Directed by Jillene Stark, the show is a little above mid-range on the best to worst scale of local parody plays, but worth the money if you're downtown on a Friday, Saturday or Monday night.
Doris Jones works at Macey's and hires Kris Kringle as the new Santa Claus. A conniving couple wants the area for their new playhouse and makes Kringle seem crazy, so he's taken into a competency hearing. Little girl who has her doubts and wants to believe, Kringle telling the court he's just telling the truth, Fred, Doris and Susan. All the makings of Miracle on 34th Street.
Bus Riley plays Kringle, and I even believe this guy is Santa Claus. He has the perfect delivery and nature to play Old Saint Nick. So, I hope he actually does put on the red suit at the mall when off stage.
Usually the comic relief is Off Broadway President Eric Jensen, but Clarence Stohn plays the goofy janitor/narrator who works everywhere in SLC in this play. He's funny and adds some clever improv to the show.
Jensen (currently Ronald Trump in Detsert Starâ€™s newest) is represented through Rusty Bringhurt's character Jerrick Henson. "No relation, of course, to Eric Jensen," Bringhurst says. "I have hair and he's bald."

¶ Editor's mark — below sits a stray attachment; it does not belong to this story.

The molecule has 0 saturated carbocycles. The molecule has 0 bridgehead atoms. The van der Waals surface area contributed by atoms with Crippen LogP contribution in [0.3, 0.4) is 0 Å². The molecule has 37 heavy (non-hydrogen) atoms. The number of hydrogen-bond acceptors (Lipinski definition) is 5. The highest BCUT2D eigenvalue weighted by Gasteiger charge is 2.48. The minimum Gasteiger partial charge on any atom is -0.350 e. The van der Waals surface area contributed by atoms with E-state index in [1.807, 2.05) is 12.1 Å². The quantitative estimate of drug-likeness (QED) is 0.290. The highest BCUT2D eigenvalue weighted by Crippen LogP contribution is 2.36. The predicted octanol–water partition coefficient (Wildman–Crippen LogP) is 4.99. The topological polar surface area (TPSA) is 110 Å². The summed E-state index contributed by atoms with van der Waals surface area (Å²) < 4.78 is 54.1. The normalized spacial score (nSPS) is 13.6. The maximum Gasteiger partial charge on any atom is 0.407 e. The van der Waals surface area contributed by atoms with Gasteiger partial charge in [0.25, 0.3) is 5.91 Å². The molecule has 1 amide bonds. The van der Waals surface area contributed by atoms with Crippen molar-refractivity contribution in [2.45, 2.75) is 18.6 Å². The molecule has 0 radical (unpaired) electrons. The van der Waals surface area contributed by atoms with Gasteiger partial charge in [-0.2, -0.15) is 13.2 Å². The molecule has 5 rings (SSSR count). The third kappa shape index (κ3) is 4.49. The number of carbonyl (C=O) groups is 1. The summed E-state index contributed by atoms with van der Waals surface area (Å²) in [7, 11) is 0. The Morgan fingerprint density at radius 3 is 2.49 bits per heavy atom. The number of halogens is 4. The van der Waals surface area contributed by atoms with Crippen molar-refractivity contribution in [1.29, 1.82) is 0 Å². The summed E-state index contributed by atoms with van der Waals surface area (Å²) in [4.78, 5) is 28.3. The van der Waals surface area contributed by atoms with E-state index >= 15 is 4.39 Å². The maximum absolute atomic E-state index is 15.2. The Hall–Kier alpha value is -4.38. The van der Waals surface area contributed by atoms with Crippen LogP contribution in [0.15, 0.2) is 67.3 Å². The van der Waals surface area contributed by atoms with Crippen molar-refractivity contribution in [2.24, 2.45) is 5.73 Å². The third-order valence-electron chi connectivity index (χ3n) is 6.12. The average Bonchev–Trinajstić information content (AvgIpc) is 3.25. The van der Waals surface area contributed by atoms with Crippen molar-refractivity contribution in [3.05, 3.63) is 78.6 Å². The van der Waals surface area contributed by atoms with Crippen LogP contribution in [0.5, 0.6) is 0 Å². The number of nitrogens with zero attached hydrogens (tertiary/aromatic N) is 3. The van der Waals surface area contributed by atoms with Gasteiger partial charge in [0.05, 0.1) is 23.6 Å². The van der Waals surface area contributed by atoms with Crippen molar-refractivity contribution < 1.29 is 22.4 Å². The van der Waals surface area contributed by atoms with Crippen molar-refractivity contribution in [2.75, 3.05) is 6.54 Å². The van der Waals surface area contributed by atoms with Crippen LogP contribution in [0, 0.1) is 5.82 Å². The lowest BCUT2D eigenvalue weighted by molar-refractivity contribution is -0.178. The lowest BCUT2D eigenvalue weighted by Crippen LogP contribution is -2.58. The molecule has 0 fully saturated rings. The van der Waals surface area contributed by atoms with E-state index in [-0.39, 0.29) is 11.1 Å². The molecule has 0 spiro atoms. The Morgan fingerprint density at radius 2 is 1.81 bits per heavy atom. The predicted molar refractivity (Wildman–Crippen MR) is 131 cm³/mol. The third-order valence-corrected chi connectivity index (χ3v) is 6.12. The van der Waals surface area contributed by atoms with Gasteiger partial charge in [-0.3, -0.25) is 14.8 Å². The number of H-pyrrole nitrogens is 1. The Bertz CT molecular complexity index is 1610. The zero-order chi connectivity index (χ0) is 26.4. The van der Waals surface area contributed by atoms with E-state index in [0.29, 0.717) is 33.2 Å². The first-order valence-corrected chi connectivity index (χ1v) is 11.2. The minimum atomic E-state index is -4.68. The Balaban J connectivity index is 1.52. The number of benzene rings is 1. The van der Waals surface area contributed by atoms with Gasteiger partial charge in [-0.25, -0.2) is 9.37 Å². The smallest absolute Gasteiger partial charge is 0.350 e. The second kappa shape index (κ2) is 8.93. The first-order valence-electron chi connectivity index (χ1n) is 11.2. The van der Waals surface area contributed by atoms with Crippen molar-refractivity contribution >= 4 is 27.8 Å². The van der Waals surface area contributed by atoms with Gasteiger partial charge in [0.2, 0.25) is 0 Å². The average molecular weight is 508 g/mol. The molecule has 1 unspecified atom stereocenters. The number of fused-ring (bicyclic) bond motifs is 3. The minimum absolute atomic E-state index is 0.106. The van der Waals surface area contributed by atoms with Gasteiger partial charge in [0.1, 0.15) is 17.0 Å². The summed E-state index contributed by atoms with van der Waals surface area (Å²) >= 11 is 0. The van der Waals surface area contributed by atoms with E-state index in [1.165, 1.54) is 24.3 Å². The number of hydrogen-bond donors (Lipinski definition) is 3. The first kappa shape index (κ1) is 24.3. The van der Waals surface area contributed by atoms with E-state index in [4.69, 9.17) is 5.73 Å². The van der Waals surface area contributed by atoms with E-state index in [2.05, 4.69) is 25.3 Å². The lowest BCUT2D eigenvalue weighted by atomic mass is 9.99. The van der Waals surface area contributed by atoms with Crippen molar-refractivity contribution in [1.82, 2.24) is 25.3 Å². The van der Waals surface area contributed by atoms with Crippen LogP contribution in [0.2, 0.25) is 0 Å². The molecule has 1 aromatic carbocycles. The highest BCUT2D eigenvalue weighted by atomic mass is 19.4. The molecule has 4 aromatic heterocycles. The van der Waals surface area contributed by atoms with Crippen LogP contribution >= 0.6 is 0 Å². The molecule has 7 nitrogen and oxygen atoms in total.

Jensen's wife, Sandy, is parodied by Melissa Singleton as Xan Dee Henson.
I love the fact the Off Broadway founders aren't afraid to make fun of themselves, but not many actually caught on. Funny parts from these two come from the dialogue, not because they're based on the Jensens. Inside joke, maybe. But anyone at the theatre for the first time won't catch on.
The play is littered with hilarious tangents from appearances by Karl Malone to Chuck Norris defeating a nuclear bomb, but the funniest parts are the song parodies. The actors/singers made purposely ungraceful parody covers of Lady Marmalade and There Can Be Miracles into epic performances with the entire cast on stage. They also manage to squeeze in Drummer Boy and some other traditional Christmas songs.
The detailed set is great, from Susan Jones' bedroom to the Santa display in Macey's. And props, though cheesy, are used amazingly, including a set of doll arms to make Jerrick Henson look like a baby (probably the funniest scene in the play â€“ maybe worth going all on its own). Equally cheesy special effects tied the show together and reminded the audience none of it was serious. Unfortunately, there were also parts I couldn't hear the actors, and maybe it was a glitch this one night, but I was only in the fourth row.
Overall, it's a nice way to spend an evening, but if you already have other plans...keep them, because I've seen better at the playhouse. The play runs through Dec. 27 at 7:30 p.m. on Monday, Friday and Saturday nights. Click here for tix.